An Old Problem With New Solutions
Stephanie Pollard had heard horror stories of women dying or being misdiagnosed while pregnant, but she was not prepared to lose her daughter. Pollard journals to Dayana every day and says that her thoughts on the healthcare field have changed. She is more cautious now and feels that people should focus on the issue instead of sweeping it under the rug.
“Be more open-minded to treating African-American women and children a little bit better in the healthcare field and not just being like, ‘Since your family had cancer or diabetes, this is what’s most likely going to happen,’” said Pollard. “It doesn’t have to happen.”
Dr. Rachel Hardeman might agree. Hardeman studies reproductive health equity at the University of Minnesota and said that gaps in infant death rates persist, even when you account for healthcare access and risks such as smoking.
“At the crux of why we’re seeing these racial disparities, these racial inequities in infant mortality, is structural inequity and structural racism,” Hardeman said. “It’s not a coincidence that the two populations that have been historically oppressed, historically marginalized throughout our history – indigenous folks and Black folks – have the worst infant mortality rates and the worst health outcomes.”
The proof is in and around the healthcare field.
Racial segregation points to infant mortality, Hardeman said, because the chances for an early, riskier birth increases. Minnesota is one of the most segregated states in the country, thanks in part to racial covenants that stopped people of color from buying homes. She also found that more run-ins with the police increase the chances for an early birth, which puts over-policed communities of color at greater risk.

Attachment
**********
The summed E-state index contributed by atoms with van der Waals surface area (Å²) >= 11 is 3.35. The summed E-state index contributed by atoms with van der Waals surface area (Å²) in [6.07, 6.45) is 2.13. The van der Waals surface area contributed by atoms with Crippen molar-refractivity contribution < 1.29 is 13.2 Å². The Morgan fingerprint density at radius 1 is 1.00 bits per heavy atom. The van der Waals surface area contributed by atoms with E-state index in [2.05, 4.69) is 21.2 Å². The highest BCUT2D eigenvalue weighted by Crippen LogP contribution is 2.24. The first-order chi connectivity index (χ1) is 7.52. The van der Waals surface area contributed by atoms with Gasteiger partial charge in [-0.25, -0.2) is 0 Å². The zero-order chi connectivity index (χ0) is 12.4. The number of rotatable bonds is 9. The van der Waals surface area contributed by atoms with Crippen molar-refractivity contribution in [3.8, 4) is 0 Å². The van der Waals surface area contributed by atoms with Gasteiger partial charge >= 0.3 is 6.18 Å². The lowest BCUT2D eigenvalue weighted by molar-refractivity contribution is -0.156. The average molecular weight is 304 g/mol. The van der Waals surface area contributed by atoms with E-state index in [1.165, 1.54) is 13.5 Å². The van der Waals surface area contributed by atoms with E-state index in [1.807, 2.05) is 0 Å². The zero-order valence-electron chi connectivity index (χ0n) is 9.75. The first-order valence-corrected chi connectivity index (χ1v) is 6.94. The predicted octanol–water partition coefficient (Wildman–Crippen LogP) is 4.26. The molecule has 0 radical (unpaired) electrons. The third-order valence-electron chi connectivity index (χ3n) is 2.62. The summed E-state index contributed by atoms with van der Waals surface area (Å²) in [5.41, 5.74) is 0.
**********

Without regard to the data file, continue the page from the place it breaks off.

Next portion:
The gap is so huge that Duke University says Black women with a PhD are more likely to lose their infant than white women who haven’t finished high school. It makes the issue personal for Hardeman, who has a 7-year-old daughter.
Hardeman believes that policies which target housing disparities, public safety and racial bias can address the gap in infant deaths. There has been some progress on that front: A bill that proposes to study maternal health and require anti-racism training is moving through Minnesota’s House of Representatives. Still, Hardeman has her doubts.
“The fact that we have been tracking infant mortality rates since the 1800s or even earlier and we still see this gap makes me wonder, ‘What will it take?’” Hardeman said. “We have a responsibility to care for and protect our young and our vulnerable… If we can decide that every Black infant that comes into this world is valued, and make sure that we’re doing all that we can to ensure that they have a life where they get to be healthy and thrive and grow up in a safe place in a safe environment – and have what they need to thrive – that’s community health and wellbeing for everyone.”
Pollard is doing what she can to make that kind of change. She supports other friends and mothers who lost their children, and shares her story with them. She hopes that people find peace in hearing about her journey, and realize that they are not alone in this.
“Some people, they lost their child[ren] to SIDS twice. And some people lost their children to miscarriages,” Pollard said. “You’re not the only African-American woman. You’re not the only mother that has lost a child. If I could do it, I believe that you can do it.”
It’s now been two years since Pollard lost Dayana. Through therapy, doulas and support from others, she has been healing. Now when people look at Ivory’s full head of hair and say she looks just like her sister Dayana, Pollard can smile. It’s likely that many mothers in Minnesota cannot do the same.